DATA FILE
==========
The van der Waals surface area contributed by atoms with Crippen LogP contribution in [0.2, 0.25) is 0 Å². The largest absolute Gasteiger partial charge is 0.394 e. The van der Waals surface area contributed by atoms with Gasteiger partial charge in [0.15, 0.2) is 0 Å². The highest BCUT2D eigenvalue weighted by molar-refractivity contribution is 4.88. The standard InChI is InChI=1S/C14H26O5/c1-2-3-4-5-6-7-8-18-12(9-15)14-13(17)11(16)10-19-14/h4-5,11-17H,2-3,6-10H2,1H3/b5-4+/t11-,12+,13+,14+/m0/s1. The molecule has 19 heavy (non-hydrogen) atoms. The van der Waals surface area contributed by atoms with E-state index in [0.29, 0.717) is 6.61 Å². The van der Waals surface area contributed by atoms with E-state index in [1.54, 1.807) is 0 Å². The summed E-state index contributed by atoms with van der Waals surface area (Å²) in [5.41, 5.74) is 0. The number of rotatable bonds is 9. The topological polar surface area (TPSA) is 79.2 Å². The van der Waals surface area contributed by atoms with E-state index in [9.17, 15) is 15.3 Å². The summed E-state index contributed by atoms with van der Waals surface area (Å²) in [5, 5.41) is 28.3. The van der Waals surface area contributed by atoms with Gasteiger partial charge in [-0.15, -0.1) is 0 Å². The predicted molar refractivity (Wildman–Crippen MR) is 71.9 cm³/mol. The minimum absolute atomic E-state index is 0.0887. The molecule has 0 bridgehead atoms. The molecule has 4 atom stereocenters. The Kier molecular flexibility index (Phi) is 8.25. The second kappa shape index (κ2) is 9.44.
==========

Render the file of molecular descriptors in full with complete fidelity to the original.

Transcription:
The van der Waals surface area contributed by atoms with Crippen LogP contribution in [0.2, 0.25) is 0 Å². The largest absolute Gasteiger partial charge is 0.394 e. The van der Waals surface area contributed by atoms with Gasteiger partial charge in [0.15, 0.2) is 0 Å². The highest BCUT2D eigenvalue weighted by molar-refractivity contribution is 4.88. The standard InChI is InChI=1S/C14H26O5/c1-2-3-4-5-6-7-8-18-12(9-15)14-13(17)11(16)10-19-14/h4-5,11-17H,2-3,6-10H2,1H3/b5-4+/t11-,12+,13+,14+/m0/s1. The molecule has 19 heavy (non-hydrogen) atoms. The van der Waals surface area contributed by atoms with E-state index in [0.29, 0.717) is 6.61 Å². The van der Waals surface area contributed by atoms with E-state index in [1.54, 1.807) is 0 Å². The summed E-state index contributed by atoms with van der Waals surface area (Å²) in [5.41, 5.74) is 0. The number of rotatable bonds is 9. The topological polar surface area (TPSA) is 79.2 Å². The van der Waals surface area contributed by atoms with E-state index in [9.17, 15) is 15.3 Å². The summed E-state index contributed by atoms with van der Waals surface area (Å²) in [5, 5.41) is 28.3. The van der Waals surface area contributed by atoms with Gasteiger partial charge in [-0.15, -0.1) is 0 Å². The predicted molar refractivity (Wildman–Crippen MR) is 71.9 cm³/mol. The minimum absolute atomic E-state index is 0.0887. The molecule has 0 bridgehead atoms. The molecule has 4 atom stereocenters. The Kier molecular flexibility index (Phi) is 8.25. The second kappa shape index (κ2) is 9.44.